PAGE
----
The building trades council's lawsuit seeks a judge's discretion on how best to bring the land-use agency into compliance with state law, Coopersmith said.
"If you look at what Civic San Diego is actually doing, the reality of the decisions they're actually making, it's clearly right now a delegation and abnegation of power," he said. "But there are probably safeguards that could be put in place, and that's what we're asking the court to rule on."
For example, a binding community-benefits policy could constitute one of those safeguards, according to the lawsuit. Over recent months, residents and advocacy groups have pressured Civic San Diego to adopt a policy that would create requirements on development projects, such as wage controls for construction workers, as well as benchmarks for local hiring and affordable housing.
As far back as November 2013, the idea of adopting such a community-benefits policy to guide the agency's mission first sparked conflict when a few Civic San Diego board directors suggested the idea. However, under efforts led by then-board chair Morgan- Reed, the idea was quickly buried.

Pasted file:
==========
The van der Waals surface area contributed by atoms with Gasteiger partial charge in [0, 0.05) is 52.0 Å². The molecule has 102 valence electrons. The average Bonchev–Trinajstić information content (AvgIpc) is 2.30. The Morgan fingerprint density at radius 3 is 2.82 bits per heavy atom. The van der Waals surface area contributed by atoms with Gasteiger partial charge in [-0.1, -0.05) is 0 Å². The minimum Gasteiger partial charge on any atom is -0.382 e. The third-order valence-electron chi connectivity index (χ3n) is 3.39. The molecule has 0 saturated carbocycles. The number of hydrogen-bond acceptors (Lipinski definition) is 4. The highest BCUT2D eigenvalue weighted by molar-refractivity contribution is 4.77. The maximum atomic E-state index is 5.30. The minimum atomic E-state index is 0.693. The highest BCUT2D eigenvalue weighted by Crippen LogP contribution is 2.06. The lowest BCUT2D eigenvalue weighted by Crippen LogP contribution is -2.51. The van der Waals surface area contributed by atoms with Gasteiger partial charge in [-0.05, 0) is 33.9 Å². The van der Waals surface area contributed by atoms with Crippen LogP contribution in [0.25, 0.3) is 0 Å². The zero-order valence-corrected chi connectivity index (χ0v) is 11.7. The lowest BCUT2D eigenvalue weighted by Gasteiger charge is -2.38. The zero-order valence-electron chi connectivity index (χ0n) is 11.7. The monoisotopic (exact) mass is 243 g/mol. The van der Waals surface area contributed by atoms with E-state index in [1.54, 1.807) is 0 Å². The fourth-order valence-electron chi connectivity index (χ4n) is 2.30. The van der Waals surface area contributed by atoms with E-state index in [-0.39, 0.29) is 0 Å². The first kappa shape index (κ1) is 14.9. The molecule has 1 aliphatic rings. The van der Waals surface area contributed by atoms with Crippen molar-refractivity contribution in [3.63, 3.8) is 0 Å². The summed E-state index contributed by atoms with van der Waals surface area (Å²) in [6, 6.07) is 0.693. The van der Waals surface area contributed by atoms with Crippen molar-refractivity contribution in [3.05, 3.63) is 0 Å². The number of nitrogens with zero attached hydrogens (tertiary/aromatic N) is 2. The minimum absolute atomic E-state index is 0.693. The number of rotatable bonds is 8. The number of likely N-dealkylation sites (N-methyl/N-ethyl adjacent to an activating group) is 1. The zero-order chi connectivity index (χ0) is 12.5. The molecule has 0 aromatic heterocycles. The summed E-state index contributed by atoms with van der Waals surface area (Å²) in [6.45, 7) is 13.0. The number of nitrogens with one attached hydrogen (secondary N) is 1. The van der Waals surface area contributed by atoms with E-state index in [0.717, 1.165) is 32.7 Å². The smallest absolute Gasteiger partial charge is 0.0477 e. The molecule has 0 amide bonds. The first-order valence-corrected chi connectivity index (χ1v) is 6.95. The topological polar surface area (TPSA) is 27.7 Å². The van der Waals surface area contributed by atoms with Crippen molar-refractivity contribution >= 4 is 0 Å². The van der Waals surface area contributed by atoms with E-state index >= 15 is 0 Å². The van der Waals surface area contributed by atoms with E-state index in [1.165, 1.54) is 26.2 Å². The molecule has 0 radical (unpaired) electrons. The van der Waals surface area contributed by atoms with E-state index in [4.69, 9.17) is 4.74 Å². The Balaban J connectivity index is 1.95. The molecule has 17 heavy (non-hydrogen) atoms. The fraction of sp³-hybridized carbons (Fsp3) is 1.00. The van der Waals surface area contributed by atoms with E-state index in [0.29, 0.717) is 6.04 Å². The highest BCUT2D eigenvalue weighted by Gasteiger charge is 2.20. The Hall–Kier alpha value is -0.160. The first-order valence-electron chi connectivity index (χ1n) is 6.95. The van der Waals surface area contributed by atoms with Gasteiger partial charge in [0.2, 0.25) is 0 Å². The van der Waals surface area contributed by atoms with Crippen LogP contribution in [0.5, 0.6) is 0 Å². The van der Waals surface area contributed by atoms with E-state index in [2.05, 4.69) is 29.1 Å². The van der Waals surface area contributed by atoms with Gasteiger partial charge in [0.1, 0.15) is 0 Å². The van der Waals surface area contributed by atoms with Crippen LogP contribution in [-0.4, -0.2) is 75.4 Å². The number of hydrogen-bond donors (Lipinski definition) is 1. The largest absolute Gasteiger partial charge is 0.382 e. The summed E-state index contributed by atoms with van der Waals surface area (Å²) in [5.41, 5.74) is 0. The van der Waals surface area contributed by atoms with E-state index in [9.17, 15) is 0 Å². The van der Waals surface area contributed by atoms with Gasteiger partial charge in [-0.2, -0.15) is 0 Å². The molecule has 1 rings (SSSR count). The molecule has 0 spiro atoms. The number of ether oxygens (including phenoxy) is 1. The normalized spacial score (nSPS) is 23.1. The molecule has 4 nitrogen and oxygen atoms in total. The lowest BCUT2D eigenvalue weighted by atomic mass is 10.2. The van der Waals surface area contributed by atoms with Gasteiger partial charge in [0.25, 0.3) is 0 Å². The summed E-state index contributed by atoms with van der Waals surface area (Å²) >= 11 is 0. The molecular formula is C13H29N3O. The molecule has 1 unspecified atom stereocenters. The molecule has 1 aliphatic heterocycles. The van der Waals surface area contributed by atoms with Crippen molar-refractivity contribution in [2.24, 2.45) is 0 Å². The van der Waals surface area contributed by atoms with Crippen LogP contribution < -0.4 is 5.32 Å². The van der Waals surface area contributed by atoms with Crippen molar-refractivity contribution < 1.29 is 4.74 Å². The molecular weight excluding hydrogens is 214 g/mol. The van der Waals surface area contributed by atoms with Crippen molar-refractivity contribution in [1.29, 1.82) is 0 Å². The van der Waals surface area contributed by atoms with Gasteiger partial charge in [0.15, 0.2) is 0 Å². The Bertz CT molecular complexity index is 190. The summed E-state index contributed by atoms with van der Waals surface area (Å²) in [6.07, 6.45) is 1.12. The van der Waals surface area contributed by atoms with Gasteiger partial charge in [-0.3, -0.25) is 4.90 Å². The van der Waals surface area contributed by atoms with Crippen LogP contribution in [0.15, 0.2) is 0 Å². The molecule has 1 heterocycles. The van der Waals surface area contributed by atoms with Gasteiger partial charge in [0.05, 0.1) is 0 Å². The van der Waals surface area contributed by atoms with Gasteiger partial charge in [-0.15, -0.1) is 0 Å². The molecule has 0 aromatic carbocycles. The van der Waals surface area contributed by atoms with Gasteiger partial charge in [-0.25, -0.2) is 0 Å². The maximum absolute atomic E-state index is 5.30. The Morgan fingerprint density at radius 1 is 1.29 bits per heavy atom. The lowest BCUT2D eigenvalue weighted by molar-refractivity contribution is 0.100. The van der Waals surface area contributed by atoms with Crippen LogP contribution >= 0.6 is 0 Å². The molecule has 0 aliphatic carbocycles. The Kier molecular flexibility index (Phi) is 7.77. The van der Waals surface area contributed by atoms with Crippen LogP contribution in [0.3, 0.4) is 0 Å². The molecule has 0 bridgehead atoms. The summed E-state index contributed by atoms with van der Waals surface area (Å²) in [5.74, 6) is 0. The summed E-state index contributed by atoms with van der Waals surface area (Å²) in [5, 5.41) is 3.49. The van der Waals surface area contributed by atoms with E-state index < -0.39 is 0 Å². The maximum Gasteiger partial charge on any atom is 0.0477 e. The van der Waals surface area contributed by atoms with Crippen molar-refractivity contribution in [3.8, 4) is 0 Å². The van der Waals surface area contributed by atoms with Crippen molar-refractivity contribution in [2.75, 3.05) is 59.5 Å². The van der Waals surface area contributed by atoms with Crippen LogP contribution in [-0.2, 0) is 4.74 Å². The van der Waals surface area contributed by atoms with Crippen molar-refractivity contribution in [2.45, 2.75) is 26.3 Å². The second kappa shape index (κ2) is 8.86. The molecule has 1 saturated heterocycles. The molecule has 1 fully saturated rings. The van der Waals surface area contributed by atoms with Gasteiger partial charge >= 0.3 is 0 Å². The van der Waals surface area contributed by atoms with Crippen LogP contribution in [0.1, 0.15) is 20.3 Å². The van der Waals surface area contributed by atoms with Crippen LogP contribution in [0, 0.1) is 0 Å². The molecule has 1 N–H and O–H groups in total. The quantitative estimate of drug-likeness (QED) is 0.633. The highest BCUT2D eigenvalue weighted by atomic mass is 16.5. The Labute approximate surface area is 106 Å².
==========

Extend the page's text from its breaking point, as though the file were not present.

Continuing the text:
Last year, City Councilmember Marti Emerald resurrected the call for such a policy. However, facing little pressure from council for reform, Civic San Diego officials drafted a loose document with no binding requirements.
That frustrated community advocates who had been organizing for months to engage leadership at Civic San Diego on developing the policy. After a series of public meetings held by the land-use agency, many community groups expressed dissatisfaction.
"The proposed Community Benefits Policy presented by Civic San Diego is not a true policy because it does not have clear targets and is not enforceable," said Samer Naji, an organizer with the Center on Policy Initiatives think tank. "A real community benefits policy sets measurable targets to ensure the delivery of badly needed affordable housing, good-paying jobs, infrastructure, and other community needs that are lacking in many San Diego neighborhoods."
However, Councilmember Myrtle Cole and neighborhood leaders in Encanto backed Civic San Diego's looser approach, doing their best to fend off attempts to impose strict regulations on the nonprofit.
With both sides deeply entrenched in their views, the fate of Civic San Diego is far from determined. If the mayor and the building trades council's legal representatives can't come to an agreement, the issue will likely play out in a bitter court battle.